Contributions, Superannuation

Second splitting request not permitted

Concessional contribution Contribution splitting Superannuation BT Financial Group

SMSF members only have one opportunity to make an application to split a concessional contribution with a spouse in a given financial year.

A technical expert has reminded practitioners SMSF members are only permitted to lodge one splitting application for a concessional contribution in a particular income year.

BT Financial Group advice strategy and technical specialist Tim Howard noted under the superannuation rules trustees cannot accept a second application, ruling out any possibility of correcting an error that may have initially been made.

To illustrate his point, Howard used an example of a fund member who had made a $27,500 concessional contribution to their superannuation account in the previous financial year.

Subsequently, the individual submitted a splitting application to have 50 per cent of their eligible contributions to be allocated to their spouse in the current financial year.

Upon reflection, the individual submitted a second splitting application to revise that amount to 85 per cent of their eligible contributions, which Howard acknowledged was unlikely to be accepted.

“You cannot revise it. You cannot provide a second notice. The trustee is only required to accept one splitting notice per year,” he explained.

“Once the first one has been accepted, there’s no ability to revise it up to that 85 per cent, which is what the client wanted to do.”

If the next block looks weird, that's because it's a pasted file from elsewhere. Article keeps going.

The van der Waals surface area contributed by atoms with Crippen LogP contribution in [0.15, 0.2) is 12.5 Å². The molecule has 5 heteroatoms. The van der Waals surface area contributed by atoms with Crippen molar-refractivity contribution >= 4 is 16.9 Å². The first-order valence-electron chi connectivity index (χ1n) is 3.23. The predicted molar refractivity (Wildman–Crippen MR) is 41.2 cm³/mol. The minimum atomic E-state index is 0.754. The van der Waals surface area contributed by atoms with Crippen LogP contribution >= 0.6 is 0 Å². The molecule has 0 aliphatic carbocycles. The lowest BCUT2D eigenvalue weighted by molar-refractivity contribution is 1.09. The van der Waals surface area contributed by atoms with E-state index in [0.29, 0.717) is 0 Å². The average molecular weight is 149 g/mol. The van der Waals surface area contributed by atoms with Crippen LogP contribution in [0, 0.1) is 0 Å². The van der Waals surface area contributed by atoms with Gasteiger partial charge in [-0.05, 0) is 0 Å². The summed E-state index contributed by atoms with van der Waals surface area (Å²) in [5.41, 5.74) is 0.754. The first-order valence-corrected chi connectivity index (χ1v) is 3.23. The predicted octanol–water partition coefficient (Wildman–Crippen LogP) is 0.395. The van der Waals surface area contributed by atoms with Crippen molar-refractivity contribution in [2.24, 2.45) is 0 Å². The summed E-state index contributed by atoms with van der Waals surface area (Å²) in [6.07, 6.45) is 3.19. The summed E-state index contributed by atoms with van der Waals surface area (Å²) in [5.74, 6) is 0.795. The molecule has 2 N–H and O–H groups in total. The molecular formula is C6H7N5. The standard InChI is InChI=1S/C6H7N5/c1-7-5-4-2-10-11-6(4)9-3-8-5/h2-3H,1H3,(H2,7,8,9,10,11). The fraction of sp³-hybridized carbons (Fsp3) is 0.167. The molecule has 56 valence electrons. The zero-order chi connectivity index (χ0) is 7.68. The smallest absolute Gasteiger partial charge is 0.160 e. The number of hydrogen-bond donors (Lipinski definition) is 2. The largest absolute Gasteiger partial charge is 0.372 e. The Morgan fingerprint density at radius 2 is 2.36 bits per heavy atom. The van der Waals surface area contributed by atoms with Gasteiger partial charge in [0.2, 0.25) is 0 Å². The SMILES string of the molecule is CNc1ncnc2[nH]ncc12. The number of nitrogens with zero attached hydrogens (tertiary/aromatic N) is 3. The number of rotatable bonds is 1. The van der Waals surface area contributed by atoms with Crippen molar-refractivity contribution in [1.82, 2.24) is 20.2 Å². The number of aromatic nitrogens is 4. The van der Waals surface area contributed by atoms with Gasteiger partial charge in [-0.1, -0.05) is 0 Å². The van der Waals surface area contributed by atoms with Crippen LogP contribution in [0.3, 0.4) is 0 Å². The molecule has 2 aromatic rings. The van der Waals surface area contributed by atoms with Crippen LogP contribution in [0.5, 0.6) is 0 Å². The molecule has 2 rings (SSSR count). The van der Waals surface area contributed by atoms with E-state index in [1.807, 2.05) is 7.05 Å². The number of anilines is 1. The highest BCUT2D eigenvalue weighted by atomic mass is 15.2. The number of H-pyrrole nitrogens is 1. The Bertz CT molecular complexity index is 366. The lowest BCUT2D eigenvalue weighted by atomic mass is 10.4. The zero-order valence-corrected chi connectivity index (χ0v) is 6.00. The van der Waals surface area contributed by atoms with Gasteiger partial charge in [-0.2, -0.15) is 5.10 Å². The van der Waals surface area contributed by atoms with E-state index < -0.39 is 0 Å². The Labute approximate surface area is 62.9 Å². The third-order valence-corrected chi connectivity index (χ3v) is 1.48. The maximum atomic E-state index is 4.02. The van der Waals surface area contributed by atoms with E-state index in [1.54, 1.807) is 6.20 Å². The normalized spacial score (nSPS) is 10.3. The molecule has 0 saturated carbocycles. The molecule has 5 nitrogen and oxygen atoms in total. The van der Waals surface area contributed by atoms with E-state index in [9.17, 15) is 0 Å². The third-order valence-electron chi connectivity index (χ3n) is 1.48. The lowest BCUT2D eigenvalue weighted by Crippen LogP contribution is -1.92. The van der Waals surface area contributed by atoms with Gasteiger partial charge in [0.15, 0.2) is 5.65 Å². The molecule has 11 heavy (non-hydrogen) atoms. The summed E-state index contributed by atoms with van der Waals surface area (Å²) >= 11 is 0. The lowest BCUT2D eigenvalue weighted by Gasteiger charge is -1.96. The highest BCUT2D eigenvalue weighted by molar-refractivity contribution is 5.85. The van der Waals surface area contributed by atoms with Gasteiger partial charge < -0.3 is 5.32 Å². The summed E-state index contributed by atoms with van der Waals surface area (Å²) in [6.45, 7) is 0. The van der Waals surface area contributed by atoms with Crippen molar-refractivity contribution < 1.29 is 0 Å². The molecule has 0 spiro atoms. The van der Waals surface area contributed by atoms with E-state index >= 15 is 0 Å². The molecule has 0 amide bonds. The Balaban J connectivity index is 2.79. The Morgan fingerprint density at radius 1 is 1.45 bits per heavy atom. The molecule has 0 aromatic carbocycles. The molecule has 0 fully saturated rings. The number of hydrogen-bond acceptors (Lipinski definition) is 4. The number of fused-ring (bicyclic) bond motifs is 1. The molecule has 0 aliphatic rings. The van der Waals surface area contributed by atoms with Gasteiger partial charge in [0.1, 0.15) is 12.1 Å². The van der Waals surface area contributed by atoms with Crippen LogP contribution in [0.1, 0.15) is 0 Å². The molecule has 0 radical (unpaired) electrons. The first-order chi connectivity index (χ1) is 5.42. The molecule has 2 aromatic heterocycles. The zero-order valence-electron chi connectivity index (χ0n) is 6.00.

He warned trustees not to assume these rules operated in the same manner as those governing personal deductible contributions.

“This is different to our timing around claiming deductions for personal super contributions,” he said.

“[For example], we can revise those notices down, we can make additional contributions and lodge a second notice of intent in relation to additional contributions if we are still within the prescribed time frame.

“But the [trustee can] only accept one [contribution splitting] notice per year.”

As such, Howard stressed the significance of grasping the contribution splitting rules as he predicted this strategy will become more popular in the future.

“[Contribution splitting] is occasionally considered, but perhaps undervalued [when it comes to] the ability to hedge against any legislative changes that might be on the horizon and that are not even announced yet,” he noted.

“In super, there is a degree of merit that standardising or equalising balances in super might provide a degree of protection around what might be rule, limit or cap changes in the future.

“It is also particularly helpful for spouses who might be higher income earners.”


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